Monday, September 24, 2018

"Ordinary Time"


These are my comments to students today during assembly.

So the mid-quarter report cards were last week, and the quarter ends on October 12, with 3 weeks of school between now and then. The “newness” of the year has probably rubbed off, and maybe you’re feeling the grind.  We’re in mid-season form now for football, volleyball, cheerleading and cross country—and practices, I am sure, are beginning to feel on occasion, like drudgery. We are in what our Church calendar calls “Ordinary time,” the time in between major celebrations such as Christmas and Easter. 

One of our tendencies in our culture is to focus our attention on the big events—the extraordinary moments in our lives—In a school culture, perhaps, Homecoming, Prom, Graduation. We look forward to these things, we long for them, and there’s nothing wrong with that, except if in our longing, we forget the here and now. 

When I was a junior at McGill, there was an English teacher who would call on us randomly at the beginning of class to lead the class in prayer. Because we weren’t very good at it, we’d often revert to praying for the same thing over and over, and I remember one of those prayers was “Lord, help the weekend get here quickly.” After about the 15th time in a row we prayed for the weekend, our teacher said, “You know, you’re praying your life away. What about now?” 

That was 40 years ago, but I still think about that comment. There’s truth in it. Our culture lives for the weekends. There was even a bad song that came out in the 80’s, called “Everybody’s working for the weekend.” But if our focus is only on the weekend, then what about Mondays and Tuesdays? If it’s only about the big events in our future and not about the now, we can miss the extraordinary things within the ordinary—the chance to reach out to a friend and be a good listener, the chance to make someone’s life better, the chance to improve ourselves precisely because we’re willing to do our homework well or practice hard. 

My mother used to have a plaque above the kitchen sink with a saying from St. Therese: “God moves among the pots and pans.” I think St. Therese was making this exact point—we may look for God in the big things, the miraculous, but miss him in the ordinary day to day, like doing the dishes, interacting with our family, in preparing for our classes, in being kind to someone during lunch. It's in these ordinary occurrences that God is present.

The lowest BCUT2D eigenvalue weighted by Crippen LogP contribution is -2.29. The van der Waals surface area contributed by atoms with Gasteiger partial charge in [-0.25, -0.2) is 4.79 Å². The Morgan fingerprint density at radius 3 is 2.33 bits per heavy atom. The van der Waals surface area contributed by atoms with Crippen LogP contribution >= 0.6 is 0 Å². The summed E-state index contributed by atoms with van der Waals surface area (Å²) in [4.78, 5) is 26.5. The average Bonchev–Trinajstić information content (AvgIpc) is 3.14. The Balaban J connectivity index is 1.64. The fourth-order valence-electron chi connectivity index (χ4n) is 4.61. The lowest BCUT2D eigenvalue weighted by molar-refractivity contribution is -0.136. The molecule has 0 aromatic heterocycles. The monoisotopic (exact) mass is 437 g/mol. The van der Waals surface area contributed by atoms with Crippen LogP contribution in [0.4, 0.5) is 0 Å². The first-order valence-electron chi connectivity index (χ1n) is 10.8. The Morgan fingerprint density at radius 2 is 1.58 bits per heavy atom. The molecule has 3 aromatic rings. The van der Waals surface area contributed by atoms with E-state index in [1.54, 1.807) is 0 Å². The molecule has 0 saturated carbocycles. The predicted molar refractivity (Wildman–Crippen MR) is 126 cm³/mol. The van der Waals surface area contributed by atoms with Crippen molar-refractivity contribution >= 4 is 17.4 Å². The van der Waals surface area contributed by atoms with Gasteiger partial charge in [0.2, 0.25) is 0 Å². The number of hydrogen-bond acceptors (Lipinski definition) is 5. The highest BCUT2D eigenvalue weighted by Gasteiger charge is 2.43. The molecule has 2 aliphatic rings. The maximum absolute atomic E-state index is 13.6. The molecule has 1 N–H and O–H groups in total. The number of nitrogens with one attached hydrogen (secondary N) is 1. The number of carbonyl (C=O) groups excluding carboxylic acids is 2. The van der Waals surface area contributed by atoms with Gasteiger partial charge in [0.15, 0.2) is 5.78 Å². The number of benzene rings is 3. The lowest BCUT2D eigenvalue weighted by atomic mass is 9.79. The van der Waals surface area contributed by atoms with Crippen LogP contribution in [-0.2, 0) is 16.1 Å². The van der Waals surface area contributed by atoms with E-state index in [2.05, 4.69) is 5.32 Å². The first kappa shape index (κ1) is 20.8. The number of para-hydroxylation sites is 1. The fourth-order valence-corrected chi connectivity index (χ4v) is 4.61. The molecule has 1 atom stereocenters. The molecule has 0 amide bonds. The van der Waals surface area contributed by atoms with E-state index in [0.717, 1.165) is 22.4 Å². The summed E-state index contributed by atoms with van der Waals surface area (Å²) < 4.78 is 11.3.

So let’s keep that in mind this week. Happy Monday! May you work hard today, and may you sense God’s presence in all that you do, all the people that you meet, and all the chances you have to become better students, better teammates, better persons today.  

Sunday, September 16, 2018

Skin in the Game


This is my talk with the student body on September 17, 2018

If you were listening to the gospel carefully on Sunday, Jesus does something very strange.  We talked about this last year in sophomore theology. 

Mark’s gospel tells the story of Jesus asking the apostles, “Who do you say that I am?” The apostles report what others have been saying, “Some say you’re John the Baptist, others Elijah, still others one of the prophets.” “But who do YOU say that I am?” Jesus inquires. The apostles go silent, and only Peter speaks up—“You re the Messiah.” Only Peter, of all the apostles, truly understands who Jesus is. In Matthew’s version of the same event, Jesus responds back to Peter, “Blessed are you, Peter, for no man has revealed this to you, but my Father in heaven.” 

That’s a pretty high compliment.  Peter must have been feeling pretty good about himself. 

Then Jesus begins to preach that he must suffer, be rejected by the elders, the chief priests, and be killed. Peter pulls him aside and says “No, Lord, you cannot let that happen.” And Jesus gets very angry at Peter, and rebukes Peter before all the apostles, saying “Get behind me Satan! You are thinking not as God does, but as humans do.”  

Did you notice? In just four verses in the gospel, Jesus goes from saying  “Blessed are you, Peter…” to “Get from behind me Satan!”